Bucharest, January 6, 2015/ Independent Balkan News Agency
By Daniel Stroe
About 30 % of Romania’s electric energy production capacities are at least 40 years old, warns a governmental energy strategy which covers 2015 to 2025 and submitted today to a public debate on the website of the Ministry of Energy, Business Environment and Small and Medium Enterprises.
The same text says a quarter of these facilities have been running for at least 30 years while only 15 % have been functional for five years.
“Romania is facing a series of challenges concerning its electric energy production capacities because many of them have gone beyond the technical life cycle becoming wasteful and polluting”, reads the strategy. Therefore, Romania has to start operating new energetic capacities, competitive and environmentally friendly, in order to cover a production deficit which is looming as of this year and which is set to deepen after 2020 unless steps are taken. The text thus reminds of EU’s goal of cutting emissions by 20 per cent by 2030.
In this context, the document recommends implementing support mechanism that can facilitate significant investments in energetic infrastructure, a mechanism which shall be based on free market principles and European regulations on transparency, competition and stat subsidies. This mechanism is designed to create an environment of predictability which can ensure investors they will make profit out of investing in low carbon emission technologies.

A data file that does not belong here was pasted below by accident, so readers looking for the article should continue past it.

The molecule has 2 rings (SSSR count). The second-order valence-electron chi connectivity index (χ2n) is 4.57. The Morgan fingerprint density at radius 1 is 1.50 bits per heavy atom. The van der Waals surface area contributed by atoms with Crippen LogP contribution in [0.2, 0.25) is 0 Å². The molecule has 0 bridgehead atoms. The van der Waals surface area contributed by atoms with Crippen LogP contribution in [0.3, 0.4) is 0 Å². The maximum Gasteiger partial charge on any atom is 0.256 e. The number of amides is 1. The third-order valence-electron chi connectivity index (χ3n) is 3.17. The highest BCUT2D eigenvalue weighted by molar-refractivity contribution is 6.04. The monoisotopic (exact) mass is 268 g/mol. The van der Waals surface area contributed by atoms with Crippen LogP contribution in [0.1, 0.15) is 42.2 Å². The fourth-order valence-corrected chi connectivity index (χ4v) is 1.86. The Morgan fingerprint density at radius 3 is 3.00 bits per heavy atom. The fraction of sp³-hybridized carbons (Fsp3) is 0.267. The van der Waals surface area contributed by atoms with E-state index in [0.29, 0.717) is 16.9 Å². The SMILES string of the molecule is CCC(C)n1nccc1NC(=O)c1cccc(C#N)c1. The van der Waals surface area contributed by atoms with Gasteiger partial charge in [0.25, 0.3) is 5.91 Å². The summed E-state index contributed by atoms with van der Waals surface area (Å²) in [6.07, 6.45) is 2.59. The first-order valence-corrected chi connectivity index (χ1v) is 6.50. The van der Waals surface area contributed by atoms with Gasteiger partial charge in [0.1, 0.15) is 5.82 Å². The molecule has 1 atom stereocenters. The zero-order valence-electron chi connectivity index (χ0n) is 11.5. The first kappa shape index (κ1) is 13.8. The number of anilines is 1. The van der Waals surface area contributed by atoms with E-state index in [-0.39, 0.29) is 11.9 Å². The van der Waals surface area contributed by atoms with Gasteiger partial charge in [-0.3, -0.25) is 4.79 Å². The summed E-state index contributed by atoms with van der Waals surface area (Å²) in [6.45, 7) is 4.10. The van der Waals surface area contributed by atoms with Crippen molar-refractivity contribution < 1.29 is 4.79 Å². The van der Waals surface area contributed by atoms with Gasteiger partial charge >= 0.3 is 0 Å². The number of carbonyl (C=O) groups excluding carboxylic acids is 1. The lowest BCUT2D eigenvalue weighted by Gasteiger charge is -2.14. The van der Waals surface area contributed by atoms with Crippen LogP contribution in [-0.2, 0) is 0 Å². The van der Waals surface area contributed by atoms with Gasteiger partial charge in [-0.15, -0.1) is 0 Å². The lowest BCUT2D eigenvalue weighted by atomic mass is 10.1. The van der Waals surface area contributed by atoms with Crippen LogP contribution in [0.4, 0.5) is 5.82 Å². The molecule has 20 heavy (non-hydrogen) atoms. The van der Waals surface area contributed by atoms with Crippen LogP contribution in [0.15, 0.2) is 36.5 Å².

Last year, the gross power of the new electricity production capacities in Romania went beyond 23 GW while the net capacity reached 18 GW, Romania coming first in South-East Europe in terms of electricity output capacity. Also in 2013, Romania had a little more than 9 million final consumers of electricity while the connection rate stood at 96.3 %.
The strategy also highlights the electricity consumption constantly rose after 2000, after a decade of significant reduction. The height of the consumption was reached in 2008 when Romania had the record economic growth in the post-communist period, namely 8.6 per cent. The consumption severely decreased between 1989 and 2000 amid a decline in the industrial activity which coincided with Romania’s first years of transition to democracy and the free market. As of 2008, the total electricity consumption decreased by 6 % amid the economic crisis.